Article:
Nvidia chipsets are very well supported in linux. Everything from their bios raid to their usb/firewire/nics have been supported for a very long time. Unlike videocards chipsets, motherboard logic has to adhere to a tighter set of standards for compatibility purposes. Not much deviation can be done without severely running into device incompatibility issues. Nvidia chipsets for the most part kept AMD in the servermarket. AMD had no solution of their own for the opterons.

    That being all said, perhaps the SB800 southbridge should improve things. On paper at least it looks like a winner and should finally fix some long outstanding issues with the ati chipsets.
    Last edited by deanjo; 03-12-2009 at 08:55 PM.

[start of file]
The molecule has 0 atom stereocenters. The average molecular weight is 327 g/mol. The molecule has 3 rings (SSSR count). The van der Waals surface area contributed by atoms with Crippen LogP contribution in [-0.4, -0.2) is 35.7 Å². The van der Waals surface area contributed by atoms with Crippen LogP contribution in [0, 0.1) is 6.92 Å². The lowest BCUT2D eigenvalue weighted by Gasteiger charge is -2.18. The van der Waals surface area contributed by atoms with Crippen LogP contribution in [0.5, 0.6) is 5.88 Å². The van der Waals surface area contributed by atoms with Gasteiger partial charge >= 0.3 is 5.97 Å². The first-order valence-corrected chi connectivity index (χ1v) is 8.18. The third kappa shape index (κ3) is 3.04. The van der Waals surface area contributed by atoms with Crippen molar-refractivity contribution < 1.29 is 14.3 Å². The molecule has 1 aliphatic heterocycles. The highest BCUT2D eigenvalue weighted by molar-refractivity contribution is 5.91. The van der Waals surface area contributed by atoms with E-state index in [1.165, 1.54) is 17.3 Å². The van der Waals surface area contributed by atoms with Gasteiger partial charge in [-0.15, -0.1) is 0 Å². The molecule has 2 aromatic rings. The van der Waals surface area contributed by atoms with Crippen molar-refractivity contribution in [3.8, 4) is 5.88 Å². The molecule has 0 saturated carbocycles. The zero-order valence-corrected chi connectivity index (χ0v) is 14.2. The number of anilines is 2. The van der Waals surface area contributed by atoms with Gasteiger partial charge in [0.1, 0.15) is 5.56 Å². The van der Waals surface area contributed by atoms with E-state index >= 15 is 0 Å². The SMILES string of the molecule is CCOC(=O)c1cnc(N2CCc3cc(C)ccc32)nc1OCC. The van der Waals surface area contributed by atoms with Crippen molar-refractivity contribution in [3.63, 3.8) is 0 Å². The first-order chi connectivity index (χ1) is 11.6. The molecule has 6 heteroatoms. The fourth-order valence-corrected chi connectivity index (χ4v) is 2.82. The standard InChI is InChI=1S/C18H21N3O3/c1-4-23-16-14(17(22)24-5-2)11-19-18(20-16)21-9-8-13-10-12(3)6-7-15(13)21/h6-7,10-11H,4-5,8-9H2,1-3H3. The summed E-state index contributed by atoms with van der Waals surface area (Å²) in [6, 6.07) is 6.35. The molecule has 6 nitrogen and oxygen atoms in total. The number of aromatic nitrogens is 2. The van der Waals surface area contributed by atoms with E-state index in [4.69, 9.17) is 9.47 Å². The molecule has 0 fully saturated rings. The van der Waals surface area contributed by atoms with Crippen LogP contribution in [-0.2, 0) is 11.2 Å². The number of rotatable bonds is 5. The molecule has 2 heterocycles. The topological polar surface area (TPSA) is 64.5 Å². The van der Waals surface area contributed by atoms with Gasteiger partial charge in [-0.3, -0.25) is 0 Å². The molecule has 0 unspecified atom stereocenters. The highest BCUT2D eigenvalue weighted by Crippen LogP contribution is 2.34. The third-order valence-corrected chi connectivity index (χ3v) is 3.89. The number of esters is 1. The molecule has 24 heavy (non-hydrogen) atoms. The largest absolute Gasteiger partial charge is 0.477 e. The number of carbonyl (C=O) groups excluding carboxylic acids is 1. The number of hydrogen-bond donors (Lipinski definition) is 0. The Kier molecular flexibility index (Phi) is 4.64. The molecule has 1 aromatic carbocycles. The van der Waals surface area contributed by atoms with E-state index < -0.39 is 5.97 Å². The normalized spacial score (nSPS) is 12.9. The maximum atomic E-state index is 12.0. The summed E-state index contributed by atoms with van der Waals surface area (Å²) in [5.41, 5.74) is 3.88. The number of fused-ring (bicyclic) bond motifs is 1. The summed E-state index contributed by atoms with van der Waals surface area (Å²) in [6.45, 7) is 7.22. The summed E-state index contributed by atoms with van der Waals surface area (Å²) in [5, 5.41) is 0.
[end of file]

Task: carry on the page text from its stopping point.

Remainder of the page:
10. #20

    Default SATA perf

    Quote Originally Posted by Melcar View Post
    There are a few benchies on PTS Global comparing SB600 SATA performance to a competing nvidia chip (or I can run one right now if anyone bothers to compare). It's not good; not a slaughter, but definately not good. SB750 is no better either. This is under both Linux and Windows, so it's a hardware fault rather than an OS compatibility issue.
    Are these problems relevant for typical end-user systems, or just servers that need massive disk throughput?

    My current system is I think SB700 based (Gigabyte GA-MA78GM-S2H), and it seems to have better SATA disk I/O performance than any other desktop system I've ever used (hdparm -t says around 120 MB/s, and disk-intensive operations also "feel" very fast)... in my case at least I suspect it's the disk that's the limiting factor.